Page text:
Swallowing is a complex process that’s usually completed easily. But if you have dysphagia (difficulty swallowing), the process of moving food or liquid from your mouth into your stomach can become difficult, painful, or even impossible.
In this blog, board-certified Manhattan gastroenterologist Dr. Anthony Borcich outlines the causes of dysphagia.
What are its symptoms?
You may experience one or more of the following symptoms if you have dysphagia:
- Pain when swallowing
- Being unable to swallow
- Feeling like food is stuck in your throat, chest, or behind your breastbone
- Recurring pneumonia (which can indicate food is going into your lungs rather than your esophagus)
- Frequent hoarseness
- Frequently regurgitating food
- Coughing or gagging when you swallow
- Losing weight without another known cause
- Changing your eating habits, such as eating only soft foods that are easy to swallow or eating very small bites
What causes dysphagia?
Any of the following can cause difficulty swallowing:
- Neurological causes – The nervous system is made up of the brain, nerves, and spinal cord. When it’s damaged, it can cause problems with the nerves that start and control swallowing. This damage can include a stroke, Parkinson’s disease, multiple sclerosis, a brain tumor, dementia, or myasthenia gravis.
- Cognitive and developmental causes – You may be born with or develop issues that can cause dysphasia. These include cerebral palsy and a cleft lip and palate.
- Obstruction – Your esophagus (the muscular tube that connects the throat to the stomach) can become blocked by tumors, a stuck piece of food, or an issue with the esophageal ring. Gastroesophageal reflux disease (GERD) can also cause an obstruction since stomach acid backing up into your esophagus can cause scarring or spasms. If you have cancer, radiation treatment can cause inflammation and scarring in your esophagus.
- Muscular conditions – Scleroderma, an immune system disease, causes stiffening of the esophageal muscles. Achalasia occurs when esophageal muscles aren’t able to relax and open to allow food or liquid to enter.
- Other causes – Aging can cause the muscles that are used for swallowing to become weaker and cause difficulty swallowing. Chronic obstructive pulmonary disease (COPD), which affects your breathing, may also affect your ability to swallow.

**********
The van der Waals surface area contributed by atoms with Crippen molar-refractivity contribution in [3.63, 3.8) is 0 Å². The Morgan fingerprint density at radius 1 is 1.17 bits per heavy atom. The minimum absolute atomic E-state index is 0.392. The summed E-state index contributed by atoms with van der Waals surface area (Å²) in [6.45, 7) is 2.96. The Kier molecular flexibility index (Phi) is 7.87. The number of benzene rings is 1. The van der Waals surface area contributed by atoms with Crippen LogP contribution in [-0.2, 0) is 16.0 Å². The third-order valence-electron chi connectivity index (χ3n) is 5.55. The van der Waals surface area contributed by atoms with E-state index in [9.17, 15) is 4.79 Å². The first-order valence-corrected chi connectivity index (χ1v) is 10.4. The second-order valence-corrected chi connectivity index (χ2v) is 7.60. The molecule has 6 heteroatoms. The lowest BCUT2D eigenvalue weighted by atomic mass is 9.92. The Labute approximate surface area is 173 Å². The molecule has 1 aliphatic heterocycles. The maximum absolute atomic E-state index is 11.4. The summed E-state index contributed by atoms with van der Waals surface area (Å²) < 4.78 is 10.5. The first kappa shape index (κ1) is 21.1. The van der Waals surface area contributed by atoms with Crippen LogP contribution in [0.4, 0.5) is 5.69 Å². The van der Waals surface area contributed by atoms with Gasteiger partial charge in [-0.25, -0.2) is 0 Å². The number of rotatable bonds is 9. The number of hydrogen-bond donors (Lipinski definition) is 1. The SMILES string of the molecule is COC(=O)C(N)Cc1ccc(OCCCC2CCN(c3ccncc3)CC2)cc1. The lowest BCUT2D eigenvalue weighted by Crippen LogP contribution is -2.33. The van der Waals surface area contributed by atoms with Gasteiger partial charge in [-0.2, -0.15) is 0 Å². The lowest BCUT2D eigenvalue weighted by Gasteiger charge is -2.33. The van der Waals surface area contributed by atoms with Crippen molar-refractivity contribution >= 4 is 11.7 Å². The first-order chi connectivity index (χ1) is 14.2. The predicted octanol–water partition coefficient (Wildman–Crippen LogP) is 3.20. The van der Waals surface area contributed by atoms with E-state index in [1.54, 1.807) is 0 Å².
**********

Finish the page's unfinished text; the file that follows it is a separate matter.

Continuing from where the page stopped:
How is dysphagia diagnosed?
Your doctor will talk to you about your symptoms and medical history. Testing may also be needed to give your doctor more information and may include one of the following types of tests:
- Upper endoscopy (EGD) – your doctor uses a scope to examine your esophagus
- Laryngoscopy – your doctor uses a scope to examine the back of your throat, larynx (voice box), and vocal cords
- Fluoroscopy – a real-time video or digitized X-ray that helps show your swallowing
How is dysphagia treated?
Treatment depends on the cause of your swallowing problems, and conservative treatments will be tried first. For example, lifestyle changes such as sitting upright, remaining sitting or standing for 15 to 20 minutes after eating, and drinking plenty of fluids can help.
Medication can also be used in some cases. For example, if GERD is causing your dysphagia, a medication that reduces the production of acid may help.
You may be referred to a swallowing therapist to learn techniques and exercises to help you swallow more easily.
Procedures and surgeries can also be used if needed. The EGD, which is a helpful diagnostic tool, can also allow your doctor to stretch your esophagus if it’s too narrow.
If you’re having trouble swallowing, make an appointment with Dr. Borcich in NYC today. He’ll accurately determine the cause of your dysphagia and recommend the least invasive type of treatment to help relieve your symptoms.